Saturday, August 13, 2011

Fasting Day Forty: Break-fast

 So, here we are. The end of the road.

I got up this morning and packed some juice and water and headed for Mount St. Helen's. I've been up there once before when I was spending a day in prayer and found it to be a place where I could get away from the rest of the world for a bit.

Krista and Nurse Shasta were both concerned that I was going off into the wilderness when I had almost fainted yesterday and both bound me with bold promises to make sure that I would text often to fill them in on where I was and how things were going. Much to my chagrin, I discovered that my cell service disappeared at about the same time that I passed the Sasquatch. Yes, there is a Bigfoot "Museum" near Mt. St. Helen's. Supposedly there have been some great sightings of the elusive beast in the area. All I saw was this giant statue, but you can bet I kept my eyes peeled for a real one.

One of the things that I experience at Mt. St. Helen's is a reminder of the scale of things in life. For one thing, the mountain itself used to look like this:

Mt. St. Helens the day before the eruption in 1980.
In May of 1980, the volcano erupted like so:

It erupted at about 8:30 in the morning, and ash from the plume reached Idaho by noon. It varied from 12 to 16 miles above sea level, and continued to erupt for over nine hours. Although most people had been evacuated, there were some who remained nearby who died in the aftermath of the eruption. Trees for miles around were destroyed by the eruption, the mud flows or the superheated ash. Many of them were essentially instantly petrified because there wasn't enough oxygen in the air for them to catch fire. At one ranger station I went to, they had a tree section that had been well over 1,200 years old that was uprooted in the explosion. That really struck me. A tree that outlived my ancestors, brought low by the volcano.

I took this pic the last day of my fast.

Now if you look at the volcano from the North side, this is what you see. It completely blew off the top of the mountain, and the North side of the mountain was largely destroyed. As you drive toward it, you can actually see where the edge of the tree line is, where the trees were destroyed and are coming back to life... the entire forest in that area is the same age. Now life is returning to the area and there are deer and elk and beavers and all sorts of woodland creatures making their way back to normal life near the volcano. Interestingly, the explosion creates very rich soil, so although the destruction was intense, the returning life is lush and vibrant.

I felt almost overwhelmed with the possible spiritual metaphors in the midst of all this. The grandeur and glory and might of God. The destructive power inherent in the volcano, the slow process of life's return to the once barren land, the increased fruitfulness of the new life, the people who ignored warnings about the mountain and paid the price, the fleeting nature of life, the length of a tree's life outweighing that of a human being by far.

I stopped and took some time to sketch the mountain, and though I'm not a great artist, it helped me to stop and really look at the details, to see it more carefully than I might have otherwise.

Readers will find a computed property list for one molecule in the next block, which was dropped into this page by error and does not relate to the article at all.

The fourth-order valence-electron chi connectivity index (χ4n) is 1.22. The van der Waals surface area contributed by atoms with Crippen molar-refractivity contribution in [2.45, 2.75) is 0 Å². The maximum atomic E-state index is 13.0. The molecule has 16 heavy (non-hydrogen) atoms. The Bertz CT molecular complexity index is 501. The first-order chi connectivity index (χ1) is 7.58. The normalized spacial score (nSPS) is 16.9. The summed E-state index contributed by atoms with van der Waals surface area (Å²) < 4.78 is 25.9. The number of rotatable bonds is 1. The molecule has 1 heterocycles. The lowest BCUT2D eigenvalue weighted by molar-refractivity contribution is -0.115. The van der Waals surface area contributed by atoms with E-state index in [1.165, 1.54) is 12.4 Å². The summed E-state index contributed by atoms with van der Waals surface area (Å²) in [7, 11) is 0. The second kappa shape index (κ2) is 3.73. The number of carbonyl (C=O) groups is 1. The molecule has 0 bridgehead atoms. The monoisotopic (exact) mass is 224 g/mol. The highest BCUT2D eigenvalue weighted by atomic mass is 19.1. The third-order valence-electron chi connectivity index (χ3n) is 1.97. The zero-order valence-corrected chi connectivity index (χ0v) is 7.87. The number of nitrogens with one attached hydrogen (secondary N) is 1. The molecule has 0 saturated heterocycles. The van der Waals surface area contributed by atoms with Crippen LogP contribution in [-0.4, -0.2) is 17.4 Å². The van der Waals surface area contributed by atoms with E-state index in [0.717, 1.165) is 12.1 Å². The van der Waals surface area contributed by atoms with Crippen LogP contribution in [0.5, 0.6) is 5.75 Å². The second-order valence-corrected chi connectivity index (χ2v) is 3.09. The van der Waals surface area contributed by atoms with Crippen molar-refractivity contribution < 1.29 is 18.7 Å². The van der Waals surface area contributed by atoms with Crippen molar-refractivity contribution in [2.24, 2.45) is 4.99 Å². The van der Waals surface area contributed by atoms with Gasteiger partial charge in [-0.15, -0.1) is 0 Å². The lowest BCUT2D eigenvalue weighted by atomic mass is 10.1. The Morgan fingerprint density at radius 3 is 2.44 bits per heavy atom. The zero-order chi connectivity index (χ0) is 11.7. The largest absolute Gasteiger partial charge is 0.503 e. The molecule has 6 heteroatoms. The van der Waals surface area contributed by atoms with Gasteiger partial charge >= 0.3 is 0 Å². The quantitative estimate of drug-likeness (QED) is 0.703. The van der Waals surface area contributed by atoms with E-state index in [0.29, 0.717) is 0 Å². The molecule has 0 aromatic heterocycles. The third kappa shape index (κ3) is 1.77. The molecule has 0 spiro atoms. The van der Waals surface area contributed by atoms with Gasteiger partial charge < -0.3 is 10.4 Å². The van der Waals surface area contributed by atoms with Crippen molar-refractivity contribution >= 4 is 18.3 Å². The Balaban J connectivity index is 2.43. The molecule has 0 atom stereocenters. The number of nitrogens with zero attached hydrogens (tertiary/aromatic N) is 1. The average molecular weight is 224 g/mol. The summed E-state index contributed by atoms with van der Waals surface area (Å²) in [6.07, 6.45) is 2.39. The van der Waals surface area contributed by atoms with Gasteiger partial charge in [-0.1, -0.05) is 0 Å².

And in the midst of all this, I was waiting to hear from God.

He spoke to me in all of this... about change, and transformation and power and preparation for things to come. No great specifics, nothing that a skeptic would hear and say, "You're right that must be God." But I'll tell you this... I felt his presence throughout the day, like he was alongside me, like he was with me and speaking to me throughout, the same way that I would experience another of my friends who had come along for the day. He did say a few specific things, but they're a little personal for sharing here... suffice it to say that I heard from God, and that it was a meaningful and powerful time.

I drove home and met Krista and she and I went into Portland, and I shared with her some of the things God had said to me, and we talked about what it might mean and talked a bit about the fast and how it had gone. We went to a Thai restaurant and I ordered a salad roll... basically a Thai salad wrapped up in a rice wrapper. I don't care for them, but I knew I had a chance of this sitting well as my first meal. I have never tasted anything so good. After we had prayed and I took my last bite, I nearly started to cry. I am so happy to be eating again, and so thankful that the fast is over.

Was it worth it? God didn't say anything to me that he couldn't have said while I devoured an entire pizza. But I will say this... I wanted to hear from him more passionately than I have in a long time. He certainly had my full attention at the end. It was hard, and there were days when I hated it. But it was worth it, yes.

Now it's time to re-enter the real world. and I have to admit there is some fear and trepidation in that, too. But it's time to leave the wilderness and enter the cities of human companionship again. I look forward to sitting with you and eating a meal, and talking about it together.


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  2. Matt - Thanks for sharing all of your experiences wit this fast. It has been really interesting to read. I'm glad your fast ended well.

  3. It was great to journey with you in this. It went by so fast.

    Sorry. I couldn't help myself.